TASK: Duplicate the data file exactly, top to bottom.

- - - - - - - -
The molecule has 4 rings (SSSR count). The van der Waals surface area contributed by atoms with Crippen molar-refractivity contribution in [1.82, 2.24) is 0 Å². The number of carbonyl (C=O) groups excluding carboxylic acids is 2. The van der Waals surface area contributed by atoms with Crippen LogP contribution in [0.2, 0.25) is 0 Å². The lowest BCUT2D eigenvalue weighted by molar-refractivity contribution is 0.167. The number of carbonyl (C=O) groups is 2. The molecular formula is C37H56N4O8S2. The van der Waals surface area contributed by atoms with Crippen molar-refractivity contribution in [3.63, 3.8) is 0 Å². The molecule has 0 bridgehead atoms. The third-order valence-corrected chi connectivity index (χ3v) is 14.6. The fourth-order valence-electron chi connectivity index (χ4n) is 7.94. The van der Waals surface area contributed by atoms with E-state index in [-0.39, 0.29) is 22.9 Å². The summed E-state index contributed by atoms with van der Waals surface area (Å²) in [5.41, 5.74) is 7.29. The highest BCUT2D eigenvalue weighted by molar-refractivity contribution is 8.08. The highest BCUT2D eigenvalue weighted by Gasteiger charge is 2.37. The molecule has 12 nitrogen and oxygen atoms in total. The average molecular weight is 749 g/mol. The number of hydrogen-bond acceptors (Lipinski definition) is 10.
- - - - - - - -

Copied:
The molecule has 4 rings (SSSR count). The van der Waals surface area contributed by atoms with Crippen molar-refractivity contribution in [1.82, 2.24) is 0 Å². The number of carbonyl (C=O) groups excluding carboxylic acids is 2. The van der Waals surface area contributed by atoms with Crippen LogP contribution in [0.2, 0.25) is 0 Å². The lowest BCUT2D eigenvalue weighted by molar-refractivity contribution is 0.167. The number of carbonyl (C=O) groups is 2. The molecular formula is C37H56N4O8S2. The van der Waals surface area contributed by atoms with Crippen molar-refractivity contribution in [3.63, 3.8) is 0 Å². The molecule has 0 bridgehead atoms. The third-order valence-corrected chi connectivity index (χ3v) is 14.6. The fourth-order valence-electron chi connectivity index (χ4n) is 7.94. The van der Waals surface area contributed by atoms with E-state index in [-0.39, 0.29) is 22.9 Å². The summed E-state index contributed by atoms with van der Waals surface area (Å²) in [5.41, 5.74) is 7.29. The highest BCUT2D eigenvalue weighted by molar-refractivity contribution is 8.08. The highest BCUT2D eigenvalue weighted by Gasteiger charge is 2.37. The molecule has 12 nitrogen and oxygen atoms in total. The average molecular weight is 749 g/mol. The number of hydrogen-bond acceptors (Lipinski definition) is 10.